Red Sox's popularity falls in New England after another unimpressive offseason

Tampa Bay Rays v Boston Red Sox
Tampa Bay Rays v Boston Red Sox / Paul Rutherford/GettyImages

The usual choruses of "Sweet Caroline" ringing from Fenway Park may be a little quieter this season, probably because more of the people in the crowd at Boston Red Sox games won't know the words as well as born and bred Bostonians do.

Boston has long been thought of as a baseball town. Fenway Park is arguably the most iconic landmark in the city and baseball is engrained into the fabric of Bostonian identity. Whether it be the bitterness of an 86-year championship drought or their newfound success of the past two decades, there's always a reason to talk about the Red Sox in Boston.

The Red Sox have been the second-favorite sports team in New England for quite some time, as the Patriots' dominance since 2000 can't be overlooked or overstated. But a survey conducted by Channel Media & Market Research shows that New England's second-favorite sports team is now a tie between the Red Sox and the Celtics.

The Sox's popularity has fallen while the Celtics' has risen to meet them. The Celtics have multiple Finals appearances to their name in the past decade and their 2024 performance has been the most impressive in the NBA.

Red Sox's fall from grace in the eyes of fans is the fault of ownership

Meanwhile, according to polls taken by The Athletic, Red Sox fans' outlook of the team is strikingly pessimistic — the fourth-worst in MLB. Only A's, White Sox and Rockies fans think they have it worse this season, and just 12.2% of Red Sox fans polled have a positive outlook for the club.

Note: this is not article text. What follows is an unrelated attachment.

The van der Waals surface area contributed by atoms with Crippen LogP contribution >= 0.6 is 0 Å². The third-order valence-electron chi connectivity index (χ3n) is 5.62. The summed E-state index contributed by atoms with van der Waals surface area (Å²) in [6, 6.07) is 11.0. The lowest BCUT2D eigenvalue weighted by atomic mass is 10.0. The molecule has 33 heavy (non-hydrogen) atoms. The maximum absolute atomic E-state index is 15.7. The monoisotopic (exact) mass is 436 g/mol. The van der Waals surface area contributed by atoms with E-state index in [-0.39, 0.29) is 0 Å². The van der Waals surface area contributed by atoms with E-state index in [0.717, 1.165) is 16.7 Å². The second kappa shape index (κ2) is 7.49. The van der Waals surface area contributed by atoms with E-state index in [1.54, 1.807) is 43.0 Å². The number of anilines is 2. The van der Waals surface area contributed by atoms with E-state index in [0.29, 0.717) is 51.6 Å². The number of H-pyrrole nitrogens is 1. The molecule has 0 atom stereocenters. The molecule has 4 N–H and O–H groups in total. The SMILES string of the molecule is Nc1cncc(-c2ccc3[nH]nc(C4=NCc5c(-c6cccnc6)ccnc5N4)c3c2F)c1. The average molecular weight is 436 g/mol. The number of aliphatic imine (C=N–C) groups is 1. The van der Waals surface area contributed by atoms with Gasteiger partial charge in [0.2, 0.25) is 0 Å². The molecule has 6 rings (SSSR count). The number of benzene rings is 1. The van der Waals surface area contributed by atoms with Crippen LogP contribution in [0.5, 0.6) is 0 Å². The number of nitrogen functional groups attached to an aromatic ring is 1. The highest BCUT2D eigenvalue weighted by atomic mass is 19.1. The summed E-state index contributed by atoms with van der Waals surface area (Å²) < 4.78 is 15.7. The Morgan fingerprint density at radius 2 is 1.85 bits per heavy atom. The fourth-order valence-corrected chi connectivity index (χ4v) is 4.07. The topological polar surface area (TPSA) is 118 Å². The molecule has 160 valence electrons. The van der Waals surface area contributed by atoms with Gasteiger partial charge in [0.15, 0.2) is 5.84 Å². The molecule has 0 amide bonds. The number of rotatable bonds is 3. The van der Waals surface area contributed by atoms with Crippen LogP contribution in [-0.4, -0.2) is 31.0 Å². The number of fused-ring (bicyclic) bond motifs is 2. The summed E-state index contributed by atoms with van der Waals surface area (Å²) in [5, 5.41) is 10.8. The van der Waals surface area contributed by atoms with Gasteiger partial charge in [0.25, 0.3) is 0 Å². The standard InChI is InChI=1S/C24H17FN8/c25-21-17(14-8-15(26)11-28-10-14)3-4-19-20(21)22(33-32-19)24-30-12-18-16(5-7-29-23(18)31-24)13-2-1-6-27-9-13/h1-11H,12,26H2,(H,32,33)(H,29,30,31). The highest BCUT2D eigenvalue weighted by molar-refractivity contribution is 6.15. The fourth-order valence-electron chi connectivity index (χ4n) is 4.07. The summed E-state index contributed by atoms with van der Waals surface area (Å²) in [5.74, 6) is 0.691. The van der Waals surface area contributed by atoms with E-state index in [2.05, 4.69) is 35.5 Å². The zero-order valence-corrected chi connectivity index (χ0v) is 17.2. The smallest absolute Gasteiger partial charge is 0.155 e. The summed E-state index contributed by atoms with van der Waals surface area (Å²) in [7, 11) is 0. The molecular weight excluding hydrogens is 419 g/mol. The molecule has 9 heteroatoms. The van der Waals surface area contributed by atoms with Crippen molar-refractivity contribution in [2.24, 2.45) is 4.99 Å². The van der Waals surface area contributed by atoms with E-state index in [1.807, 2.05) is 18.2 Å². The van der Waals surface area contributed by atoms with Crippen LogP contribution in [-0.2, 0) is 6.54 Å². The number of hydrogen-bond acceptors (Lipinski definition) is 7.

To put that number into perspective, the Red Sox had 38.5% of fans report a positive outlook for the team in 2023 and a staggering 88% in 2022 following Boston's unexpected ALCS appearance. the Los Angeles Angels lost Shohei Ohtani — who is quickly making his case as one of the best baseball players of all time — this offseason and, somehow, they're happier with the state of their team than Sox fans are.

There are still plenty of tickets available for Opening Day at Fenway Park on April 9. The Sox are playing a divisional opponent, honoring the 2004 curse-breaking World Series club and the life of Boston icon Tim Wakefield, and all of that isn't enough to convince Red Sox fans to sell it out a few weeks in advance. Admission for the game the next day is going for as low as $14, which is shocking for an American League East matchup at Fenway Park.

The front office should expect nothing less. The grim situation the Red Sox find themselves in was entirely manufactured by ownership — making promises to improve the team and then not fulfilling them is a bad way to go about keeping a fanbase engaged.

Red Sox Nation has stuck with the team through four years of a rebuild, and the fifth seems to be the final straw. Tickets aren't selling like they used to, undoubtedly because of ownership's plans to sell "the Fenway experience" rather than a decent team.

But the real "Fenway experience" is Red Sox fans. It's the passion, cynicism and probably the Boston accents that keep people coming back ... even the visitors.

And without the support of Red Sox die-hards, ownership has nothing.

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